Overall, political win. Big misstep: global warming’s invisibility.

Policy Implications

Well, the bottom line is, there are some pretty contradictory policy goals here (from a climate or environment perspective), and Obama’s tenure in office has been a bit mixed as well. We can’t know what rhetoric will actually be turned into policy in most cases, but Obama’s rhetoric last night certainly seemed to match up with his policy decisions up to now. Like it or not, looks like we’ve got more of the same in the coming year or 5. And what exactly would that be?

Clean energy & energy efficiency: Obama’s team has done more for clean energy and energy efficiency than probably any presidential team in U.S. history. That’s a strong suit that he continues to focus on. If it were up to him alone, I think it’s safe to say that we’d be the world’s clean energy leader (we’re far from it today).

Regulation: Obama’s team has been bringing back common-sense regulation the Bush administration dropped (in the energy industry and elsewhere). And it looks like it will continue doing so. But not always.

Fossil fuels: Obama’s happy, once again, to show how much he supports the oil and gas industry. And he really does. He’s done plenty for them, despite killing the Keystone XL for obvious, necessary reasons. Obama touts what was originally a Republican mantra of “all of the above” — and he supports it policy-wise. But “all of the above” equals less clean energy, less clean air, less clean water, and…

Global warming: Obviously, unrestrained burning of fossil fuels and a livable climate don’t go together. And Obama definitely seems to favor the former. That’s where it becomes mighty hard to consider Obama ‘smart’. He has dropped the ball on “stopping the seas from rising,” a big task he said would start doing from Day 1 in office. And, in the end, this may be the most defining matter of Obama’s presidency in history books written a few decades from now…

More SOTU pieces you might want to check out:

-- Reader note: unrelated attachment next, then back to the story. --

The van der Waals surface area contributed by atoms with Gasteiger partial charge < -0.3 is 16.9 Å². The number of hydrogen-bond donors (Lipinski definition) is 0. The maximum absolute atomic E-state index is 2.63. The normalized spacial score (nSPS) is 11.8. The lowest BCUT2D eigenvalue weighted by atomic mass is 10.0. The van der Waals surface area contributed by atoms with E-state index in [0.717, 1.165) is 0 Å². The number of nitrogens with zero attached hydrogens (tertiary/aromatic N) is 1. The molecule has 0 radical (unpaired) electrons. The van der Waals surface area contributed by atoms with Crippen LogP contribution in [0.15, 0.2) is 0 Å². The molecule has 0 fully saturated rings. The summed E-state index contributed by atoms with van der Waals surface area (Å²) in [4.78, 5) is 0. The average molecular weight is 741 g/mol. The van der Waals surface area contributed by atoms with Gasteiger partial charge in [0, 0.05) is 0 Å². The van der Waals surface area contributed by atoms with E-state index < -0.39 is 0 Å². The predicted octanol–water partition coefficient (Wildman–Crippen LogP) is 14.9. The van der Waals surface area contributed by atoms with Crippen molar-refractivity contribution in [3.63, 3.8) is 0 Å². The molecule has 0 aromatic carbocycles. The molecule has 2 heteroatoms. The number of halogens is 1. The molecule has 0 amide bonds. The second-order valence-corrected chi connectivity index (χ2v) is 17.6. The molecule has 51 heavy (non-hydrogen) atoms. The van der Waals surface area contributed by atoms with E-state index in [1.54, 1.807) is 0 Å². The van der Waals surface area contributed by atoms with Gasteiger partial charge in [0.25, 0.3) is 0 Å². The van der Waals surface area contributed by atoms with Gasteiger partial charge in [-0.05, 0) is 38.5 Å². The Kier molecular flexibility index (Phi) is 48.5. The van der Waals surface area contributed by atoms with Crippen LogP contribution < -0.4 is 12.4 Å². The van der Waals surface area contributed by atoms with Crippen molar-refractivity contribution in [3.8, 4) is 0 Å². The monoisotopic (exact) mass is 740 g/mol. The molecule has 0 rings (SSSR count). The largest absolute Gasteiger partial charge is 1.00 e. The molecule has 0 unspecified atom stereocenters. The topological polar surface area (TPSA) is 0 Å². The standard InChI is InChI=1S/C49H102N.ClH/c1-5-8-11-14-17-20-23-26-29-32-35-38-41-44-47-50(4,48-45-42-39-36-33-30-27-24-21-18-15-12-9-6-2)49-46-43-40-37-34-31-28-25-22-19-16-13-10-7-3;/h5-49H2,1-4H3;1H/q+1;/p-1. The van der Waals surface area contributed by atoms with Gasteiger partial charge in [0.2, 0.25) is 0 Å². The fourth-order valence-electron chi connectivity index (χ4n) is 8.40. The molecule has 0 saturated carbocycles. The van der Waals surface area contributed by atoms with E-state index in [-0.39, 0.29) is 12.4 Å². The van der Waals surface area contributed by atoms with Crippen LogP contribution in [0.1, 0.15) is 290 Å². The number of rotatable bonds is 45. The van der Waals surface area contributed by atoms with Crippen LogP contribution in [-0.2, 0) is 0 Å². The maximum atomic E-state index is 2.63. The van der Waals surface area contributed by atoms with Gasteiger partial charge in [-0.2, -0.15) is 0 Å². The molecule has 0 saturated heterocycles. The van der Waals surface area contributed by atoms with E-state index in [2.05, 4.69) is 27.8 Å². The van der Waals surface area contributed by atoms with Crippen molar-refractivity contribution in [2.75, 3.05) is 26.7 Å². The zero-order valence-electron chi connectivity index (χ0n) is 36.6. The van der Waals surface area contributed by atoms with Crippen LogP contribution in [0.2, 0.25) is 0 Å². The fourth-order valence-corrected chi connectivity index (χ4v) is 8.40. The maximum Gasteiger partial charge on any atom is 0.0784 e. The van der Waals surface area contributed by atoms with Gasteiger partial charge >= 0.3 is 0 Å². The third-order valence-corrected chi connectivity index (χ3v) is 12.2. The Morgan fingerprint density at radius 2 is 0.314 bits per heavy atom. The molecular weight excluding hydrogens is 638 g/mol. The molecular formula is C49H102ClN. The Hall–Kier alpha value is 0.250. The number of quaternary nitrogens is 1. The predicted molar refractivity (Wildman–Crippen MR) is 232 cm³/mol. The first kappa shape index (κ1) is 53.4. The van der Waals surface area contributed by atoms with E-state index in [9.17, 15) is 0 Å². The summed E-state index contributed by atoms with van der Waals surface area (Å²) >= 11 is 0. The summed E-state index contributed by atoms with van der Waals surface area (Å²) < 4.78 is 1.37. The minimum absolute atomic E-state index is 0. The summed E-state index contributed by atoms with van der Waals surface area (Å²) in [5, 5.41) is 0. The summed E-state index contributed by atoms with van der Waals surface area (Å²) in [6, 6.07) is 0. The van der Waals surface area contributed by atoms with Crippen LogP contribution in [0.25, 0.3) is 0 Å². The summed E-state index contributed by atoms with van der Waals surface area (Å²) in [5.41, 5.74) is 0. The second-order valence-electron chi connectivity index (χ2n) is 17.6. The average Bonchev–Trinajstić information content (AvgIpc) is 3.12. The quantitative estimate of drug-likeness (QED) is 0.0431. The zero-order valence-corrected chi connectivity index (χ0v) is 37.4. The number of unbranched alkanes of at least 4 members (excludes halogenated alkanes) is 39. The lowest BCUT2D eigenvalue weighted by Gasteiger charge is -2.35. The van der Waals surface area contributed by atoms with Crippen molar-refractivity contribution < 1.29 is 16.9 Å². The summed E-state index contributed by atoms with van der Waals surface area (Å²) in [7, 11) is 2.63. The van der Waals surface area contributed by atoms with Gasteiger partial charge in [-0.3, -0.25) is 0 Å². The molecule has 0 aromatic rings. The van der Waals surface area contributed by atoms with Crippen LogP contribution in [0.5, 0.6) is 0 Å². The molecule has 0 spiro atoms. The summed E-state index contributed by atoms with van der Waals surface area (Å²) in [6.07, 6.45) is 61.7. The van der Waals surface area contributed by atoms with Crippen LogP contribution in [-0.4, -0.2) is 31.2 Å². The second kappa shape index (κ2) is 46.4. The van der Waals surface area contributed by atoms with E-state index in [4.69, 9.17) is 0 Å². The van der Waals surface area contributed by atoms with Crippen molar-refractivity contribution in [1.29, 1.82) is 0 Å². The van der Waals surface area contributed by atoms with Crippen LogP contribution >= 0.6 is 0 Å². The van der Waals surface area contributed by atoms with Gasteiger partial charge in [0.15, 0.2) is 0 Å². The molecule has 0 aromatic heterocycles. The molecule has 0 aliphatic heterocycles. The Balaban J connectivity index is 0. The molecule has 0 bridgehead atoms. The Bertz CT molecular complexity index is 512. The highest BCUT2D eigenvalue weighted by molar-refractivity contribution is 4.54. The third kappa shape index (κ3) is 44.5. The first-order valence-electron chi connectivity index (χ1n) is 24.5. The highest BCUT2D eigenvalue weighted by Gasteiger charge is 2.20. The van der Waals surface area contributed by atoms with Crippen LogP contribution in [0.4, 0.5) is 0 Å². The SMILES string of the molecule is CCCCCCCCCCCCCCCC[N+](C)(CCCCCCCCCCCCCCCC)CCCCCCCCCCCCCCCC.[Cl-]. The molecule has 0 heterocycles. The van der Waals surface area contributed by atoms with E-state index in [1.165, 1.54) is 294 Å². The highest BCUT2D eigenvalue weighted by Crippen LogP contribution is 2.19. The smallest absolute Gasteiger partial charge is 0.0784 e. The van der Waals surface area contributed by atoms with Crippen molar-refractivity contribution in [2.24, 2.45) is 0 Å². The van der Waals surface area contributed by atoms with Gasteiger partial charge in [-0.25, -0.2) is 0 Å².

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About the Author

spends most of his time here on CleanTechnica as the director/chief editor. Otherwise, he's probably enthusiastically fulfilling his duties as the director/editor of Solar Love, EV Obsession, Planetsave, or Bikocity. Zach is recognized globally as a solar energy, electric car, and wind energy expert. If you would like him to speak at a related conference or event, connect with him via social media. You can connect with Zach on any popular social networking site you like. Links to all of his main social media profiles are on ZacharyShahan.com.



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  • Bob_Wallace

    How about we take a look at what PBO has done – so far?

    ENERGY: GREEN:
    BROAD POLICY:

    Established an Energy Partnership for the Americas. ref

    Established the Biofuels Working Group to develop a comprehensive approach to alternative fuels. ref

    Additional measures to advance clean energy/solar investments and job creation (ARRA). ref

    Launched new Climate Service. ref

    Worked toward deploying a global climate change research and monitoring system. ref

    Implemented renewable fuels mandate of 36 billion gallons by 2022. ref

    FUNDING:

    More than doubled federal spending for research on clean fuels. ref
    $60 billion in spending and tax incentives for renewable and clean energy. ref

    Invested in all types of alternative energy. ref

    Increased funding for the Environmental Protection Agency. ref

    Invested $2 billion in solar power, hailed new jobs. ref , ref , ref